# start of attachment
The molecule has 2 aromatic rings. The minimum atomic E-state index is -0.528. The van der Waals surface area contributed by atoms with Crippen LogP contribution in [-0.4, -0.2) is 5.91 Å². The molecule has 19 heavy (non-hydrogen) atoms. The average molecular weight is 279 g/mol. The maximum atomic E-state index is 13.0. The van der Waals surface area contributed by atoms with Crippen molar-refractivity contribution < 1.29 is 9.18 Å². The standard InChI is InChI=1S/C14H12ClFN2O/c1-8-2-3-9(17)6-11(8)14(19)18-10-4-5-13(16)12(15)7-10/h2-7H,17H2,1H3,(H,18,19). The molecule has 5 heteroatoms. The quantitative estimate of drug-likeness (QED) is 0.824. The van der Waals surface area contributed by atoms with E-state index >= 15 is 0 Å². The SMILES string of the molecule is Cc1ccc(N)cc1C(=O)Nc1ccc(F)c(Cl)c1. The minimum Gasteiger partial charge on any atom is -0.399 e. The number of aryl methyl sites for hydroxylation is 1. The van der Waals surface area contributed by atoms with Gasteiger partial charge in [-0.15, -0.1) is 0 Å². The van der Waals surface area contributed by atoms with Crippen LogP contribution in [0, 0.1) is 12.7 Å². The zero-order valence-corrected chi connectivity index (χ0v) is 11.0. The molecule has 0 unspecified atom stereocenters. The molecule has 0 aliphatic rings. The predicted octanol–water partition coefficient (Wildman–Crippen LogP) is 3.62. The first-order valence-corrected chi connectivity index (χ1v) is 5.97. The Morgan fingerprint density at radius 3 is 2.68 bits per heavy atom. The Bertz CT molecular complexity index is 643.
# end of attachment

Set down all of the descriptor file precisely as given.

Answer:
The molecule has 2 aromatic rings. The minimum atomic E-state index is -0.528. The van der Waals surface area contributed by atoms with Crippen LogP contribution in [-0.4, -0.2) is 5.91 Å². The molecule has 19 heavy (non-hydrogen) atoms. The average molecular weight is 279 g/mol. The maximum atomic E-state index is 13.0. The van der Waals surface area contributed by atoms with Crippen molar-refractivity contribution < 1.29 is 9.18 Å². The standard InChI is InChI=1S/C14H12ClFN2O/c1-8-2-3-9(17)6-11(8)14(19)18-10-4-5-13(16)12(15)7-10/h2-7H,17H2,1H3,(H,18,19). The molecule has 5 heteroatoms. The quantitative estimate of drug-likeness (QED) is 0.824. The van der Waals surface area contributed by atoms with E-state index >= 15 is 0 Å². The SMILES string of the molecule is Cc1ccc(N)cc1C(=O)Nc1ccc(F)c(Cl)c1. The minimum Gasteiger partial charge on any atom is -0.399 e. The number of aryl methyl sites for hydroxylation is 1. The van der Waals surface area contributed by atoms with Gasteiger partial charge in [-0.15, -0.1) is 0 Å². The van der Waals surface area contributed by atoms with Crippen LogP contribution in [0, 0.1) is 12.7 Å². The zero-order valence-corrected chi connectivity index (χ0v) is 11.0. The molecule has 0 unspecified atom stereocenters. The molecule has 0 aliphatic rings. The predicted octanol–water partition coefficient (Wildman–Crippen LogP) is 3.62. The first-order valence-corrected chi connectivity index (χ1v) is 5.97. The Morgan fingerprint density at radius 3 is 2.68 bits per heavy atom. The Bertz CT molecular complexity index is 643.